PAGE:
By Thomas Rains, Vice President for Policy
Alabama students are doing better than ever before. They are reading more, writing, more and thinking more. As a result Alabama schools are earning a new reputation – one that we can all be proud of, and one that we can maintain if we reject renewed efforts to roll back Alabama’s College and Career Ready Standards.
Last week, a Harvard University study credited Alabama with having made huge gains in its expectations of students.
Harvard conducts this study every two years. In its most recent analysis (the first since Alabama’s College and Career Ready Standards were implemented) Alabama scored a B, up significantly from grades of “F” given in 2009, 2011, and 2013.
This recognition from Harvard confirms what University of Alabama professor Jeremy Zelkowski already knew when he examined Alabama’s College and Career Ready Standards a few years ago. The old standards, he said, “only expected student understanding at a basic skills level,” but the new standards expect “students to be at a proficient skills level and have a deeper understanding.”
In many ways, increasing our expectations of students comes down to being honest with students about what’s expected of them after they graduate, and giving them the knowledge and skills to be successful.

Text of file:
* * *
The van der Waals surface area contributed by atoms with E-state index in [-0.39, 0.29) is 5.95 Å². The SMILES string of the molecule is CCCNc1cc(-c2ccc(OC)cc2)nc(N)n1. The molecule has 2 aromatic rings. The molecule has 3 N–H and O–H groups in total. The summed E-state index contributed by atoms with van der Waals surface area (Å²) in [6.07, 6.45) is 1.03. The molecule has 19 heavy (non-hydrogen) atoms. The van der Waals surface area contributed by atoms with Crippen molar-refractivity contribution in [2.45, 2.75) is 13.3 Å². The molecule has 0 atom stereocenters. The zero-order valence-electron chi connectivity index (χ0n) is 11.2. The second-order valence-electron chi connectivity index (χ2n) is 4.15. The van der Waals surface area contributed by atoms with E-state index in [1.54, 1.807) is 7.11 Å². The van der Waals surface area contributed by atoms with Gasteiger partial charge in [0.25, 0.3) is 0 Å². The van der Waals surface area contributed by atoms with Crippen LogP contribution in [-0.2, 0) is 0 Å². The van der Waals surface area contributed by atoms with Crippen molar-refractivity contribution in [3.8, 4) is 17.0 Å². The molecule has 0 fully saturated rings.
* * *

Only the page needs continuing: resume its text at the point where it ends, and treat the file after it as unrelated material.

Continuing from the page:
Today, Alabama is being hailed as a “Truth Teller” state for the second consecutive year in the national “Honesty Gap” report. The state won this designation for using the ACT Aspire test, which every third through eighth graders in Alabama take each spring. Alabama set a high bar for students so we could be honest with them (and their parents) about where they stand academically.
The Alabama College and Career Ready Standards outline what students are expected to know and be able to do in reading and math at each grade level. They require critical thinking and analysis, not just memorization and regurgitation of facts, because real-life problems don’t come with worksheets or bubbles to fill.
As parents know, this was not always the case.
Previously, our standards focused on low-level skills that asked students to memorize the answer, whether or not they understood it or not.
We were producing students who were eligible for college, but didn’t have the skills to be successful. When they started college or entered the workforce, many were so far behind they were never able to catch up.
The result: Many college students required costly remediation and most of those didn’t finish college.
We failed both the students and their parents because we didn’t hold our students (and teachers) to a high-enough standard.
No so any more.
Bringing Alabama standards in line with what is needed to be successful presented challenges. Shifting from low-skills tests to tests that actually measure proficiency caused both teachers and students to work harder and, naturally initial scores were lower.
An increasing number of parents who were struggling to understand the new expectations are now embracing them. They recognize and value the increased opportunities their children will have later on as a result of asking them to think critically and apply what they are learning in school.
So, we’re making progress by raising expectations. Repealing the standards which have set Alabama students on a course to success would be a devastating message to them, to their parents, and their teachers.
The State Board of Education’s Plan 2020 is working, and we need to stay the course with the College and Career Ready Standards.